2
$\begingroup$

The problem is the same as here.

A stick of 1m is divided into three pieces by two random points. Find the average length of the largest segment.

I tried solving it in a different way, and the logic seems fine, however I get a different result to $\frac{11}{18}$.

Here is my solution. Please let me know what I did wrong.

Let $X$ be the length of the stick from the beginning to the first cut. $Y$ be the length of the stick between the first and second cut and $1-X-Y$ the length between the second cut and the end of the stick.

We want to find the CDF of the following random variable: $Z=\max(X,Y,1-X-Y)$. (I believe that if anything is wrong, this might be it).

$$\begin{split} F_Z(z) = P(Z\leq z) & = P(\max(X,Y,1-X-Y) \leq z)\\ & = P(X\leq z, Y\leq z, 1-X-Y\leq z)\\ &= P(1-Y-z\leq X \leq z, Y\leq z) \end{split} $$

Since we have $1-Y-z\leq z$ we deduce that $Y\geq 1-2z$. Hence: $$\begin{split} F_Z(z) &= \int_{1-2z}^z\int_{1-y-z}^z 1 dx dy = \int_{1-2z}^z (z-1+y+z) dy\\ &= (2z-1)(z-1+2z) + \left. \frac{y^2}{2}\right|_{y=1-2z}^{y=z} \\ &=(2z-1)(3z-1) + \frac{1}{2}(z^2- (2z-1)^2) \\ & = (2z-1)(3z-1) +\frac{1}{2}(-3z^2 + 4z -1) \\ & = \frac{1}{2}(3z-1)^2 \end{split} $$ Now, the pdf of $Z$ is : $$f_Z(z) = \frac{d}{dz}F_Z(z) = 9z-3 $$

And now, in order to find the expected value of the largest length, we need to integrate over $(\frac{1}{3},1)$ as the largest piece needs to be greater than $\frac{1}{3}$. Hence

$$\begin{split} E[Z] = \int_{\frac{1}{3}}^{1} z f_Z(z) dz = \int_{\frac{1}{3}}^{1} z (9z-3) dz = \frac{14}{9} \end{split} $$ The result is obviously wrong as it needs to be something between $0$ and $1$, however after going over the solution multiple times, and checking the calculations with Wolfram, I cannot seem to figure out what went wrong.

$\endgroup$
  • $\begingroup$ Offhand, it looks like your setup allows $1-X-Y$ to be negative. $\endgroup$ – Barry Cipra Jun 14 '18 at 15:54
  • 2
    $\begingroup$ What are $X,Y$ supposed to represent? If they're the lengths of two of the parts, those are not uniformly distributed. I would set $X,Y$ to the coordinates of the two points, and then find the expectation of $\max(\min(X,Y), |X-Y|, 1-\max(X,Y))$. $\endgroup$ – Daniel Schepler Jun 14 '18 at 15:54
  • $\begingroup$ Note that $F_Z(1)=\frac 12\times 4=2>1$. For that matter $F_Z(0)=\frac 12$ which is already absurd. As a suggestion, walk through the calculation of $F_Z(0)$ to see where you go awry. $\endgroup$ – lulu Jun 14 '18 at 15:55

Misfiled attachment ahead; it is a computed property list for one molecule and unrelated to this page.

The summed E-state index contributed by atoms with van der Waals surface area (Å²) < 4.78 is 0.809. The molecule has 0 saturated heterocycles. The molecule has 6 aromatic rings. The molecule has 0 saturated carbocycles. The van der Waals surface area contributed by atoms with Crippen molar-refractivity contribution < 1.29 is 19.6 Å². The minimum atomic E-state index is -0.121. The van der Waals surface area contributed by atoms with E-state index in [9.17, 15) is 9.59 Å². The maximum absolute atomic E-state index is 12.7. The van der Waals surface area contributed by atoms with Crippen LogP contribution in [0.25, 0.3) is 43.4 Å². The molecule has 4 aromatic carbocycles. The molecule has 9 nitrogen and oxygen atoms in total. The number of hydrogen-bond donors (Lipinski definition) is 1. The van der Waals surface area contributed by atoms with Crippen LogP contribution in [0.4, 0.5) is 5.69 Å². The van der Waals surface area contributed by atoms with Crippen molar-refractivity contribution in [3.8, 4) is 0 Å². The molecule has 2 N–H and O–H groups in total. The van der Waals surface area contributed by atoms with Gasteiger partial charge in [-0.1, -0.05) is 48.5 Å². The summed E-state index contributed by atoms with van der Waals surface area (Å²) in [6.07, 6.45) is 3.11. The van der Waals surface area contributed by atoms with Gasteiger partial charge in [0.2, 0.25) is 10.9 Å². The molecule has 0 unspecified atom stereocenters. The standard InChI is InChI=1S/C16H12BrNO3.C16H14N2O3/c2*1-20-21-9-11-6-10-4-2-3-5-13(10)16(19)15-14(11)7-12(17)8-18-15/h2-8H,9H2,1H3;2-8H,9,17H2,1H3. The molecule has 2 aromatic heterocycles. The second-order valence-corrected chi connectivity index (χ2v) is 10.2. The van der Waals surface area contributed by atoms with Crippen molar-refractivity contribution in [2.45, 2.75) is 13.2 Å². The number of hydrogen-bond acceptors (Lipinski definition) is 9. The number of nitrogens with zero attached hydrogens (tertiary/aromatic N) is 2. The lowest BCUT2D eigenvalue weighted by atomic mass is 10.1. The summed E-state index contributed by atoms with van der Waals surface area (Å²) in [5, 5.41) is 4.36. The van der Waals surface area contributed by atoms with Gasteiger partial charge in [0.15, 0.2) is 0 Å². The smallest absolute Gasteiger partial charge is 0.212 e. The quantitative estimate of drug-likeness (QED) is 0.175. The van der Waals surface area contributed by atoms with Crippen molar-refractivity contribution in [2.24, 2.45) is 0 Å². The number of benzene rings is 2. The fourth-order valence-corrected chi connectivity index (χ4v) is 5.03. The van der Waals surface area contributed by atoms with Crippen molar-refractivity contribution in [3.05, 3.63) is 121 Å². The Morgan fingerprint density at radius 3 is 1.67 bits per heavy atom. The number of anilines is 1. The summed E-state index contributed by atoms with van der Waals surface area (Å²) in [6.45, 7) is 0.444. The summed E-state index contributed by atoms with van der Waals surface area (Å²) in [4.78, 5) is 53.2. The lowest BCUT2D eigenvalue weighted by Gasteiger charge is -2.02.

• $\begingroup$ @DanielSchepler $X$ is the length of the segment from $0$ to the first cut, and $Y$ is the length from the first cut to the second cut. $\endgroup$ – Andrei Crisan Jun 14 '18 at 15:58
  • $\begingroup$ @lulu we must have $z\geq \frac{1}{3}$, as it is the largest part $\endgroup$ – Andrei Crisan Jun 14 '18 at 16:01
0
$\begingroup$

This is just a suggestion not an answer but could you try solving it keeping the distance of first division as x and second as y making the lengths of the segments as x, y-x ,1-y

$\endgroup$
  • $\begingroup$ This makes a lot of sense. $\endgroup$ – Andrei Crisan Jun 14 '18 at 15:57
0
$\begingroup$

The first integral is wrong, because it assumes that $X,Y$ are uniform and independent on $[0,1]^2$. They are not (for one thing, $X \le Y$).

$\endgroup$
0
$\begingroup$

Here is how I would do it.

Lets define $x$ to be the short stick, $y$ to be the medium stick and $z$ to be the long stick.

$x\le y\le z\\ z = 1-x-y\\ x\le y \le \frac {1-x}{2}\\ x\le \frac 13$

$$ \bar z = \frac {\displaystyle\int_0^\frac 13\int_x^{\frac {1-x}{2}} 1-x-y\ dy\ dx}{\displaystyle\int_0^\frac 13\int_x^{\frac {1-x}{2}} 1\ dy\ dx}$$

$\endgroup$
  • $\begingroup$ Would you care to explain the numerator and denominator of your fraction please? $\endgroup$ – Andrei Crisan Jun 15 '18 at 10:07
  • $\begingroup$ I understand the surface over which you are integrating, however I do not get the existence of the $dz$ terms, given that you only have a double integral. The bottom would simply be the CDF of the $\min(X,Y)$? $\endgroup$ – Andrei Crisan Jun 15 '18 at 10:13
  • $\begingroup$ Thanks, only integrating over 2 dimensions (and fixed above). $z = 1-x-y$ The numerator gives the average value of z per unit of surface area, and the denominator is the surface such that $x<y<z.$ $\endgroup$ – Doug M Jun 15 '18 at 16:10

Your Answer

By clicking “Post Your Answer”, you agree to our terms of service, privacy policy and cookie policy

Not the answer you're looking for? Browse other questions tagged or ask your own question.